6 memorable Cubs bench-clearing moments since 2000, including Crosstown clash

6 memorable Cubs bench-clearing moments since 2000, including Crosstown clash

One of the most memorable events in Chicago sports history occurred 14 years ago Wednesday. 

During the Crosstown Classic at U.S. Cellular Field, Cubs catcher Michael Barrett punched White Sox catcher A.J. Pierzynski in the face, starting a bench-clearing fight on the South Side.

Pierzynski scored on a sac fly, trucking Barrett, who was blocking home plate, in the process. Barrett took exception to Pierzynski enthusiastically slapping the plate, and as the Sox backstop stood up, Barrett corralled him in a bear hug and landed a clean right hook on Pierzynski's cheek.

After the dust settled, MLB handed Barrett a 10-game suspension and Pierzynski a $2,000 fine. Sox outfielder Brian Anderson received a five-game ban and $3,000 fine, and Sox bench coach Joey Cora a two-game ban and an undisclosed fine.

That's one memory to last a lifetime. On the anniversary of Barrett vs. Pierzynski, here are five other memorable Cubs bench-clearing incidents since 2000:

Kyle Farnsworth drops Reds’ Paul Wilson

Former Cubs reliever Kyle Farnsworth is a big dude. As in, he’s listed at 6-foot-4 and 230 pounds. So, if you’re going to go at him, you best not miss.

Reds pitcher Paul Wilson missed on June 19, 2003. 

Wilson was attempting to get a bunt down when a Farnsworth fastball ran up and in on him. After exchanging a few words and engaging in brief a stare down, the two pitchers charged one another.

Farnsworth picked Wilson up by his waist, slammed him down and got a few punches in before the two were separated. Both pitchers were fined, though Wilson was suspended five games compared to Farnsworth’s three (later reduced to two).

Reds infielder Russell Branyan was also fined.

Derrek Lee vs. Padres’ Chris Young

Speaking of big dudes, two heavyweights in Derrek Lee (6-foot-5, 240) and Chris Young (6-foot-10, 255) got into it on June 16, 2007. Young hit Lee on the back of his upper left arm — one season after Lee missed several months with a broken right wrist.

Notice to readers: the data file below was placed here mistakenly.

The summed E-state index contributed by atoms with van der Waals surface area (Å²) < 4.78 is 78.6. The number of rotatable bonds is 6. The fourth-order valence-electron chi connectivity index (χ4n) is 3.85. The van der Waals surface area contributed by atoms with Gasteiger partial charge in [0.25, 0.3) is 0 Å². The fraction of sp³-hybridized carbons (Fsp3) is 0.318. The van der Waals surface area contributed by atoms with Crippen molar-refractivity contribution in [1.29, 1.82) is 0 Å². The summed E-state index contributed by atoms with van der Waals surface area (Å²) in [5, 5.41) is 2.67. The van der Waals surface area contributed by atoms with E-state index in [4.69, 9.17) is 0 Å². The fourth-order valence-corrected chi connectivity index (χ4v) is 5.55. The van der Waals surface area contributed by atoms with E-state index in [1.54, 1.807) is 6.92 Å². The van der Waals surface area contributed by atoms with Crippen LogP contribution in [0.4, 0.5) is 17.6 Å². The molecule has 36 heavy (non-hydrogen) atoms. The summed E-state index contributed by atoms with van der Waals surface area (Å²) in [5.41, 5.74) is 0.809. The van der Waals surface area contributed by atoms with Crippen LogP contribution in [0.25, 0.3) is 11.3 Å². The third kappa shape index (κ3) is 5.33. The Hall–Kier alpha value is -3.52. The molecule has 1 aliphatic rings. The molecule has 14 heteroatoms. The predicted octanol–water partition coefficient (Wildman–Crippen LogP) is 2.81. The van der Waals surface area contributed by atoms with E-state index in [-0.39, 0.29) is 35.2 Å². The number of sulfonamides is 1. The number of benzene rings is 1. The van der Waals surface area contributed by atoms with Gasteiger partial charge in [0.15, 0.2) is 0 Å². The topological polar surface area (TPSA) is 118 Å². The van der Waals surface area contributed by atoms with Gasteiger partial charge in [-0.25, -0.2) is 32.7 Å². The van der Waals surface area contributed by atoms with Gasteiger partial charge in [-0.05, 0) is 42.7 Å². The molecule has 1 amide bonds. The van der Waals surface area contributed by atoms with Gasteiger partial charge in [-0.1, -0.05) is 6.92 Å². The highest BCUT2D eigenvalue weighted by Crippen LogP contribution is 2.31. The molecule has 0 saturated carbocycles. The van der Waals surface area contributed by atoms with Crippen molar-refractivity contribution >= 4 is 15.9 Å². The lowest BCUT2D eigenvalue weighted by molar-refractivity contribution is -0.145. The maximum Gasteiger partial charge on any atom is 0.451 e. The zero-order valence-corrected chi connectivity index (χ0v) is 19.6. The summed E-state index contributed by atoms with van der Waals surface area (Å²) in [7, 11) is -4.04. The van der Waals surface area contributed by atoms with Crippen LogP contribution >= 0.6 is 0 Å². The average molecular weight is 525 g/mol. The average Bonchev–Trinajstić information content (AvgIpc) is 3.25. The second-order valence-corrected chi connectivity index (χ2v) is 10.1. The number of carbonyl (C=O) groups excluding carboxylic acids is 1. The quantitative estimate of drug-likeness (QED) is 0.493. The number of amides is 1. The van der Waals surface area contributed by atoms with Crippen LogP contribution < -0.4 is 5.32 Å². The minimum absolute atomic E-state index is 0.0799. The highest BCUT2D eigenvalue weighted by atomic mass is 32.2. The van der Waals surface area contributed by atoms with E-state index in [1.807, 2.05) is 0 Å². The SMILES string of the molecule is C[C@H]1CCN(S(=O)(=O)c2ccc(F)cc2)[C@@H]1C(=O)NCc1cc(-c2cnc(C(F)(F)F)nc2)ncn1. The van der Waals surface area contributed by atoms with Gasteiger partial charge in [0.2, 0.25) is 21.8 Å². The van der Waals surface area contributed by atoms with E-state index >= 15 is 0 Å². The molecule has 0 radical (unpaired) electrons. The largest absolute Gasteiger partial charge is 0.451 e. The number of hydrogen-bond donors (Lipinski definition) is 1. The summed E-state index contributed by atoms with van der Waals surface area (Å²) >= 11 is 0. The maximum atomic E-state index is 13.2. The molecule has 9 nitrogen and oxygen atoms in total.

Lee exchanged pleasantries with Young on his way to first base before coming to an abrupt halt and taking a swing at Young’s face. He didn’t land his punch, but he and Young did land five-game suspensions and fines.

Cubs hitting coach Gerald Perry was suspended three games and fined; Padres’ Jake Peavy and Brian Giles were handed undisclosed fines.

Anthony Rizzo takes on Reds bench 

On July 10, 2014, Reds closer Aroldis Chapman threw multiple 100+ mph fastballs near Cubs outfielder Nate Schierholtz' head. After striking Schierholtz out, Chapman took a long stroll and stare towards the Cubs’ third-base dugout, drawing the ire of Anthony Rizzo.

Chapman got out of the inning and dismissively waved his glove at the Cubs bench. Rizzo assumed his defensive position at first base and took offense to something said from the Reds’ dugout, charging them solo. No punches were thrown.

After the game, Rizzo said he has “the utmost respect” for the Reds” and hopes the matter was resolved. It wasn’t a big incident, but a memorable one at the end of the Cubs' rebuild.

Wild Card Game skirmish

Jake Arrieta mowed down the Pirates in the 2015 NL Wild Card Game, tossing a complete game shutout with 11 strikeouts. He hit two batters mid-game, and the Pirates responded by beaning him near the hip in the seventh inning, trailing 4-0.

The benches cleared, with Sean Rodriguez — who was subbed out of the game before his first at-bat — unforgettably being in the middle of the scrum. He appeared to throw a punch towards David Ross, who apparently grabbed Rodriguez around the neck. 

Rodriguez was the only player ejected. He took his anger out on a Gatorade cooler before going to the clubhouse and later apologized for letting his emotions get the best of him.

Cubs-Marlins tickle fight

Lewis Brinson hit a single to right field on May 8, 2018, but Ben Zobrist threw an absolute strike to nail Derek Dietrich at home plate. Dietrich was out by 10 feet, so he pushed Victor Caratini in an attempt to knock the ball free.

Caratini and Dietrich had a brief conversation as the benches cleared, and hilarity ensued afterwards. Kris Bryant snuck up on former Cubs teammate Starlin Castro, unleashing a wicked tickle to Castro's torso.

Rizzo then shoved Castro in the back, and the two laughed it off — once Castro saw who pushed him.

Gotta love a lighthearted bench-clearing incident, right?